I live before the audience of One – before others I have nothing to gain, nothing to lose, nothing to prove. ~ From Os Guiness’ book “The Call”
Throughout the course of my life, I’ve been able to choose some cars that I would classify as fairly “cool.”
My first car was an Opel GT, which looked like a miniature Corvette.
I’ve driven trucks, SUVs and sleek sedans. In the last 20 years, 4 wheel drive has been pretty standard.
But when grandson Jude was born in 2015, I realized that with this new addition to the family, I needed a vehicle that provided more passenger space.
So, I went bought one of the most uncool cars known to man.
I bought a minivan.
Some of the memes that have taken shots at the minivan include these zingers:
- The minivan: time to admit you’ve given up!
- Mom’s minivan: less conformist than the bus.
- “I used to be cool” – the only sticker you should put on a minivan
- “Cool minivan!” – said nobody ever
- “I just bought a minivan. Now I’m turning in my man card.”
Not a whole lot of love out there for the minivan, is there?!
But, my minivan has a least one ardent fan: Jude.
Simply put, Jude thinks my minivan is the best!
Recently, I asked Jude what his favorite type of car is. His answer came without hesitation. “A van!”
And why not? The doors slide open automatically and there’s a DVD player hanging from the ceiling. And the stereo plays Beatles and VBS songs.
We all fit in the van’s cabin. Even the dog has a spot on the floor.
Last year while on a family trip to the east coast, Jude’s mom and dad had to rent a car. And they ended up with a van just like mine. Which thrilled Jude to no end.
So, for all the minivan hate going on out there, I’m actually quite happy.
Because the only person that matters to me is the opinion of the person who gets to ride in my van. If Jude’s happy, I’m happy.
I think that’s how it’s supposed to be with God.
So often we worry about what others think.
But the only thing that really matters in this life is what God thinks.
His opinion should drown out all others.
Winston Churchill once made this declaration:
“I hear it said that leaders should keep their ears to the ground. All I can say is that the British nation will find it very hard to look up to the leaders who are detected in that somewhat ungainly posture. Nothing is more dangerous…than to live in the temperamental atmosphere of a Gallup Poll–always feeling one’s pulse and taking one’s temperature.”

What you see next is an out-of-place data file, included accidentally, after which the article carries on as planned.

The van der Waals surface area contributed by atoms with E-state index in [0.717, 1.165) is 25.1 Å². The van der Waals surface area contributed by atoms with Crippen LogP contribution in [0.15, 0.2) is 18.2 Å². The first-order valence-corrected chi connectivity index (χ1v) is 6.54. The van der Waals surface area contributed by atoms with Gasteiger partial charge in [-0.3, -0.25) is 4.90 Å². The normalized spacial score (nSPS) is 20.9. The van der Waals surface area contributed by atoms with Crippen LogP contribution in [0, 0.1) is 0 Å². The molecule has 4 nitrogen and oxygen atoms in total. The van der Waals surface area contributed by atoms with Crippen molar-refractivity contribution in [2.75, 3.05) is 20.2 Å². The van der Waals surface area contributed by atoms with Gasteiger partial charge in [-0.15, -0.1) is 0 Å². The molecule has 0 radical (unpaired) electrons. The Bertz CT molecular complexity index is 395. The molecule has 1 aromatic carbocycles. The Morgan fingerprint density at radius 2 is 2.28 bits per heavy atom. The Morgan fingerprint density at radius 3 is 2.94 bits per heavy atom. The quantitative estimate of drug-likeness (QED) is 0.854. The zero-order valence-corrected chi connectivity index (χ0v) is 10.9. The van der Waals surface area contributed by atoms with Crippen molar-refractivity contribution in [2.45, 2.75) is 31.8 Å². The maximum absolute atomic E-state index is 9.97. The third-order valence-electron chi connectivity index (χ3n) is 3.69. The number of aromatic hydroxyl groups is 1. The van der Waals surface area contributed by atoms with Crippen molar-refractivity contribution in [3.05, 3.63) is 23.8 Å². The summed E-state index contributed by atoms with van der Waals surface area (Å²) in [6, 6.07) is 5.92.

The Apostle Paul, in Romans 12:2 made this important statement about not going with the flow, but rather going with God in all things:
Do not be conformed to this world, but be transformed by the renewal of your mind, that by testing you may discern what is the will of God, what is good and acceptable and perfect.
According to Jesus, it’s what God thinks of us that matters, not what others think .
Remember, it was Jesus who taught us to pray in private where no one could see us, rather than in front of people in an attempt to get credit for being spiritual (Matt. 6:6).
In other words, we are to live for God and not others.
So here’s the question: Do we strive to get attention and applause from others without considering what God thinks?
Jesus invites us to let go of that competitive struggle and to trust that God’s opinion of us is the only one that ultimately counts.
How would our lives be different if we truly lived our life to an audience of One?
Certainly our sense of pride, envy and competition would fade, because we would no longer need to worry about proving ourselves to others.
I don’t know who wrote it, but this two-line poem does a great job at redirecting a person’s mind to be about living for God’s sole attention:
Only one life, ’twill soon be past
Only what’s done for Christ will last.